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United States Department of Agriculture

Agricultural Research Service

Title: Predicting Yield Loss in Indeterminate Soybean from Pod Density Using Simulated Damage Studies

Authors
item Singer, Jeremy
item MALONE, ROBERT
item Meek, David
item Drake, D - RUTGERS UNIVERSITY

Submitted to: Agronomy Journal
Publication Type: Peer Reviewed Journal
Publication Acceptance Date: October 27, 2003
Publication Date: March 17, 2004
Citation: SINGER, J.W., MALONE, R.W., MEEK, D.W., DRAKE, D. PREDICTING YIELD LOSS IN INDETERMINATE SOYBEAN FROM POD DENSITY USING SIMULATED DAMAGE STUDIES. AGRONOMY JOURNAL. 2004. V. 96. P. 584-589.

Interpretive Summary: Developing relationships between seed yield and pod density can be useful for predicting yield loss in soybean damaged by deer. The objectives of this research were to i) develop a modeling tool using differences between biomass removal treatments and controls for pod density and seed yield to quantify yield loss, and ii) assess the tool using double cross-validation. Model development using linear and polynomial exponential (PE) equations was accomplished using data from 1998-2001 from studies examining different biomass removal treatments, varieties, and row spacings. The polynomial exponential model had a slightly higher coefficient of determination than the linear model. Double cross-validation of both models produced strong relationships with high coefficients of determination and predictive ability. This tool can be used by extension educators and others quantifying wildlife damage to improve the efficiency of measuring deer damage to indeterminate soybean. Farmers can use this information to determine how much yield loss they are suffering from deer depredation and to determine if soybean should be planted in high depredation areas.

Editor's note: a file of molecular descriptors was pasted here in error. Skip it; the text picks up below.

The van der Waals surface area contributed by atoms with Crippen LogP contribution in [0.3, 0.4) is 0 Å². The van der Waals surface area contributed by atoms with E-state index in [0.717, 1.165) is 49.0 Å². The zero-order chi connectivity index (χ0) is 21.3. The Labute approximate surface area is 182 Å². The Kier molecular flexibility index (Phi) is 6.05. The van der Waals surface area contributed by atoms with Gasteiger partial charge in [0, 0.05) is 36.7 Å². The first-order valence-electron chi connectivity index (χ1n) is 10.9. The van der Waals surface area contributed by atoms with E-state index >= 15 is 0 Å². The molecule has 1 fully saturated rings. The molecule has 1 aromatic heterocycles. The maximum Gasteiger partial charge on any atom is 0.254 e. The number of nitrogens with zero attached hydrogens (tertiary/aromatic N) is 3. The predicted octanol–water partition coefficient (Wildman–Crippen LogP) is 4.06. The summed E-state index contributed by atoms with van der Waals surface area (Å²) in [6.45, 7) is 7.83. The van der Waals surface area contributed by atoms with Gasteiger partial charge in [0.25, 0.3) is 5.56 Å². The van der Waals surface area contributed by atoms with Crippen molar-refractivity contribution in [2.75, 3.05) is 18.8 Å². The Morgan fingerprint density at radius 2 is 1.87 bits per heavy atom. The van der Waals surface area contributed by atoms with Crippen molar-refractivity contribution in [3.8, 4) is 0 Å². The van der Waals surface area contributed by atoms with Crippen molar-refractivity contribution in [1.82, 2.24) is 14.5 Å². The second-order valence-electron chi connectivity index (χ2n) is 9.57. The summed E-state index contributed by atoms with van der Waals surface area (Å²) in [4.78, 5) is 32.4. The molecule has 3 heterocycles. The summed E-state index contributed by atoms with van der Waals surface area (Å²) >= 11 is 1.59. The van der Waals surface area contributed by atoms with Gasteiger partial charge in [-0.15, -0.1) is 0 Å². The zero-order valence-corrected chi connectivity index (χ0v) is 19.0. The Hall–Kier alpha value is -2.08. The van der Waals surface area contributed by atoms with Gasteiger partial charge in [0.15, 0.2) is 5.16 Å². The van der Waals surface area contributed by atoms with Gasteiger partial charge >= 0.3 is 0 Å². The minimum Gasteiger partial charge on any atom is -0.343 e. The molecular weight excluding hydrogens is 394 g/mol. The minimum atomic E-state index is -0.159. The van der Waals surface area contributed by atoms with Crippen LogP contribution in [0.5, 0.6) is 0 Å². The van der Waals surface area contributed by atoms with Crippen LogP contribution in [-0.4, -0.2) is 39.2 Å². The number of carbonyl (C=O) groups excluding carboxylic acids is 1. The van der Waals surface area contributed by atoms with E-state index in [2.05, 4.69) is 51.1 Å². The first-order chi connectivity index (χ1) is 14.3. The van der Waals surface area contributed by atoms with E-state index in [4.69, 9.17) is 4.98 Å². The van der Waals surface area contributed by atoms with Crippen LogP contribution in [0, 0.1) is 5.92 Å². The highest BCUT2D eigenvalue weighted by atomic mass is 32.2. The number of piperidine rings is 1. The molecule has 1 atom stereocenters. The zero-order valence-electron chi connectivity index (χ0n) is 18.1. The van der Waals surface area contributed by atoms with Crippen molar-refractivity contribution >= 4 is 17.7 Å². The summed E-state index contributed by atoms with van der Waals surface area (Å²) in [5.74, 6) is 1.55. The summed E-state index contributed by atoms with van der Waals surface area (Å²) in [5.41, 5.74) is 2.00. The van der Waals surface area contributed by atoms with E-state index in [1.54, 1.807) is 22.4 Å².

Technical Abstract: Developing relationships between seed yield and pod density can be useful for predicting yield loss in soybean [Glycine max (L.) Merr.] damaged by deer (Odocoileus virginianus). The objectives of this research were to i) develop a modeling tool using differences between biomass removal treatments and controls for pod density and seed yield to quantify yield loss, and ii) assess the tool using double cross-validation. Model development using linear and polynomial exponential (PE) equations was accomplished using data from 1998-2001 from studies examining different biomass removal treatments, varieties, and row spacings. The polynomial exponential model had a slightly higher coefficient of determination (R**2 = 0.93) than the linear model (R**2 = 0.92). Double cross-validation of both models produced strong relationships with high coefficients of determination and predictive ability, however, the model performance statistics indicated that the PE model had higher coefficients of determination, lower mean bias error, and more robust slope estimates than the linear model. Depending on the end-user, the simplicity of the linear model should be carefully considered in weighing the benefits of each tool. Nevertheless, these approaches provide robust tools that are not sensitive to moderate abiotic fluctuations, varying cultural practices, and a wide range of temporal biomass removal. Validating the relationship using additional data should be the next step before implementation.

Last Modified: 8/19/2014
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